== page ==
Rescheduling cancelled games no simple task –
By Mark Carpenter –
It’s the phone call that sends children and teachers into somersaults of joy, but brings yet another frown to the face of anyone who serves as a high school Athletic Director. That phone call announcing yet another snow day, but also meaning the cancellation of all afterschool activities, including the evening’s scheduled basketball contests.
For the kids the call means time to go out and play in the snow and for the teachers, at least most of them, it’s another day to relax before worrying about how to make those days up later. But for the Athletic Director, the snow day call sets off a series of events that usually involves a calendar and a whole bunch of phone calls.
Most fans don’t have any understanding of all of the effort that goes into cancelling and rescheduling a high school sporting event, usually beginning with a call to the other school involved to see if the two schools can find another date to play the game, no easy task this late in the basketball season. That process is further exacerbated by the fact that the Adams County schools have only one gym available for both high school and junior high basketball.
“You really have to first look at gym availability,” North Adams Athletic Director Tony Williams told The Defender. “Only having one gym for both junior high and high school reduces the number of available nights. We have to get pretty creative sometimes in order to get all the games played, doing things such as playing an eighth grade girls game against one school before the seventh and eighth grade games against a different school.”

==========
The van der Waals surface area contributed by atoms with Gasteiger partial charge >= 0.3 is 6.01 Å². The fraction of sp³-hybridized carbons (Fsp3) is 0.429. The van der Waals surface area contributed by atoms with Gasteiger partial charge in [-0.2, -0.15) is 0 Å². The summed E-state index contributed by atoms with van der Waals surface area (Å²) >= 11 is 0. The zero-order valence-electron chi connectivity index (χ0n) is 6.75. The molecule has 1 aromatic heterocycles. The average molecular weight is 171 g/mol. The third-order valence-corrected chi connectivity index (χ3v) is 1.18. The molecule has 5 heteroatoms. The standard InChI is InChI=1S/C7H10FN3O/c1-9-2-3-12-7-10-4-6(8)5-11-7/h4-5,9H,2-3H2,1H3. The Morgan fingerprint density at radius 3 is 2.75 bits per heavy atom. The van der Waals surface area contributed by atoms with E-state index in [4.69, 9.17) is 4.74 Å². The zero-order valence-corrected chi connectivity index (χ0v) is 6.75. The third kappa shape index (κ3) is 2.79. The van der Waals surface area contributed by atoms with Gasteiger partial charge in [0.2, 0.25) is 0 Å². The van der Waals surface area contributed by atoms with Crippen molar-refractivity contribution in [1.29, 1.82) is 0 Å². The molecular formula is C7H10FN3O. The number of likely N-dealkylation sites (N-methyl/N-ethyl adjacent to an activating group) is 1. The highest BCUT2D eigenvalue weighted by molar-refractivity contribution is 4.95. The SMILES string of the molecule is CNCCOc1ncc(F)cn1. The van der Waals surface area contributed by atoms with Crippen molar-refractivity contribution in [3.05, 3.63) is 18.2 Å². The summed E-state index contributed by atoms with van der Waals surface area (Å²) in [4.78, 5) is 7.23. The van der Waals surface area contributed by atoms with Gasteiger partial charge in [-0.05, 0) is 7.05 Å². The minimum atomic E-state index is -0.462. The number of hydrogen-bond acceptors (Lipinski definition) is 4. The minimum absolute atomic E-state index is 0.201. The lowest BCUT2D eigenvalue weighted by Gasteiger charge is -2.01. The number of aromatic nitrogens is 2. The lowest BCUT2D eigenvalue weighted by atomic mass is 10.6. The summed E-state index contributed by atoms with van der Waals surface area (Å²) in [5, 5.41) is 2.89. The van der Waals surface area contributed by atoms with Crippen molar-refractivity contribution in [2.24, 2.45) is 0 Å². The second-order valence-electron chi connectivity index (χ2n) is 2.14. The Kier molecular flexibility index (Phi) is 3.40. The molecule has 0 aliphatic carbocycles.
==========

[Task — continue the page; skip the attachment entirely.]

The next phone call is normally to the officials who were assigned to the game, with the first question being whether or not they are also available on the rescheduled date. If not, then it’s on to another set of phone calls to find officials who are available which means a whole lot more maneuvering.
“Once we find a date and time that works for both schools, finding officials becomes the next challenge,” said Williams. “Luckily, basketball is the sport where we have the most officials in the area. Even so, it can still be a challenge to find crews to work the rescheduled games. Again, this is where we may have to move start times around so that officials can maybe work games at two different places on the same date.”
A new date and officials are the main focus, but only the beginning of the AD’s work. The calendar will need to be adjusted to change practice schedules, gate workers need to be found and those who run concessions must be informed of the new date. If the game is a road contest, a bus driver must be found and on and on it goes.
“We were fortunate that we had a few ‘open’ dates built into our schedule towards the end of the season to allow us to reschedule games,” added Williams. “If weather again becomes a concern in the middle of February, the situation will become much more stressful.”
With over 50 games cancelled in the county since Jan. 12 (at press time), there should be an upcoming wealth of basketball games for hoops enthusiasists. Keep in mind, however, how much work went into making that evening of entertainment possible and perhaps save a “thank you” for the Athletic Director.